Some people claim that you are to blame as much as I.
Why do y' take the trouble to bake my favorite pie?
Grantin' yer wish, I carved our initials on that tree.
Jest keep a slice of all that advice you give so free.This is when an older character comes across a graffito he wrote when he was young or when a younger character writes a graffito, intending to go back and look at it when he's old. The most common form of this is childhood sweethearts carving their initials into a tree with a heart around them, hence the trope name. Alternately, the initials may be under an umbrella. Saving the tree in question is a common element of Green Aesop plots. A variation has the graffito written by a third party as a form of visual gossip; this may also be revisited by either or both sweethearts later on.
— "People Will Say We're in Love", Oklahoma!!
Examples:Anime and Manga
- Ranma ˝:
- Kuno does this in a tree, using the umbrella variation. Too bad it turns out to be a cursed dating tree...
- While out training in the country, Genma comes across an umbrella he carved with his and Nodoka's names, and proudly shows it to his son. Ranma is rather incredulous that the two could ever be so lovey-dovey.
- Eureka Seven: Eureka and Renton decided to do one better than a tree. They carved theirs on the moon!
- There's an infamous example in Superman fandom with "L.L. ♥s C.K." The joke, of course, is that Lana Lang, Lois Lane, Lori Lemaris and Lex Luthor all have the initials "L.L." And that's just the beginning.
- MAD Magazine: Don Martin drew a cartoon, "Down Lover's Lane", where a pair of Sickeningly Sweethearts notice a knife stuck in a tree, stop to carve a heart, and walk on. Later, another couple, no less syrupy but dressed in biker leathers, walks by the same tree, stops by... and walk away with a heart carved on the girl's forehead while the boy tosses the bloody knife behind him. (She's happy, though!)
- In FernGully Zack carves Krista's name in a tree with his pocketknife, to her dismay.
- Appears in Disney's Robin Hood.
- The Ghost Rider movie uses this.
- Anne of Green Gables has a subplot regarding the writing of these on the schoolhouse wall. The children refer to each Sweetie Graffiti as a Take Notice (as in "Extra Extra! John likes Jane!"). Note that said children are about twelve, thus they are hovering between cooties and dating; thus reactions to the Sweetie Graffiti change as they mature. As the narration puts it, you'd rather die than be featured in a Take Notice, but it's embarrassing knowing there's no danger of it ever happening.
- A non-romantic variant occurs in the Aubrey-Maturin series, where Jack carves his initials into the mast of a ship as a small boy and sees them there years later as the ship's captain.
- The Giving Tree features this.
- One of the illustrated Discworld books features a tree at the edge of a scene that's covered in these, all apparently created by Nanny Ogg for her various lovers.
- Including "L.d.Q" in flowing mirror writing, which explains the Mona Ogg.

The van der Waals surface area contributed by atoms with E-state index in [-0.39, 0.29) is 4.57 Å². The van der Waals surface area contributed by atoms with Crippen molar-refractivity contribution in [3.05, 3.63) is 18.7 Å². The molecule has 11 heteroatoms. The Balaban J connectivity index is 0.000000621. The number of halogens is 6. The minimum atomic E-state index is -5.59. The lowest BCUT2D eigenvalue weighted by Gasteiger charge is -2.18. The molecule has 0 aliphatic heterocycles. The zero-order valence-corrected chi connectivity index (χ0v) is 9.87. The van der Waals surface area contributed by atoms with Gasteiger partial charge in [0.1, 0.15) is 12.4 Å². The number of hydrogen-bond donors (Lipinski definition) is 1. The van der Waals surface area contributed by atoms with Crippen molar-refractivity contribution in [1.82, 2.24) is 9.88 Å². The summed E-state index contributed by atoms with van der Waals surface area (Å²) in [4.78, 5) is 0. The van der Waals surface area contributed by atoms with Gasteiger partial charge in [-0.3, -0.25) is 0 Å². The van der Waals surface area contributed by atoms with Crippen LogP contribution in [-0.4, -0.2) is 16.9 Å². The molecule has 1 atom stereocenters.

- Played with in Where the Red Fern Grows. The main character got the names for his dogs from one of these.
- The Kite Runner: Amir carves, "Amir and Hassan, the sultans of Kabul," into a pomegranate tree with Ali's kitchen knives.
- In The Catcher in the Rye, Holden meets an old man who came to the school to see if his old grafitto is still on the bathroom door. Holden thinks it's weird.
- Another non-romantic version is in one of the Anastasia Krupnik books, when Anastasia's family moves. Battling her sadness over this, Anastasia writes, This is my room forever. Anastasia Krupnik in small letters on her bedroom wall, then goes downstairs to her father's study to have a conversation with him, during which she acts like nothing is wrong. As she's leaving, she notices his name on the wall.
- Graham Greene deconstructs this trope in one of his short stories: An old man comes back to his town and wants to see a graffiti where he painted the mystery of undiscovered sex when he was a teen. When he sees it, he only can see a gross caricature. The point is that for a teen, that graffiti really was glorious art. For an old man, is disgusting garbage.
- In The True Meaning of Smekday, Gratuity writes the terrible, four-letter word FART on the bottom of a ticket booth, only to come back and find out that it isn't there anymore.
- On Frasier, they return to their old summer cabin and it's revealed that Niles carved the Latin for "always wear underwear" someplace.
- In an episode of Home Improvement, Tim lets his oldest son, Brad, make an appearance on his cable TV show, "Tool Time". Brad carves a perfectly shaped wooden heart for his girlfriend, Ashley, while he's on the show. Tim tries, too, but he screws it up (as always) and, as Brad puts it, "It looks like a kidney."
Tim: While a heart says "I love you," a kidney says "I gotta go!"
- This was a clue in an episode of Jonathan Creek.
- On 3rd Rock from the Sun, a character played by Harry Morgan brought this up while trying to guilt trip Mary into giving him her new office:
Prof. Sutor: Ah, the bay window! And the apple tree. My wife and I used to picnic under it all the time. She's dead now. Mary, you have better eyes than I. Do you see anything carved on the trunk out there?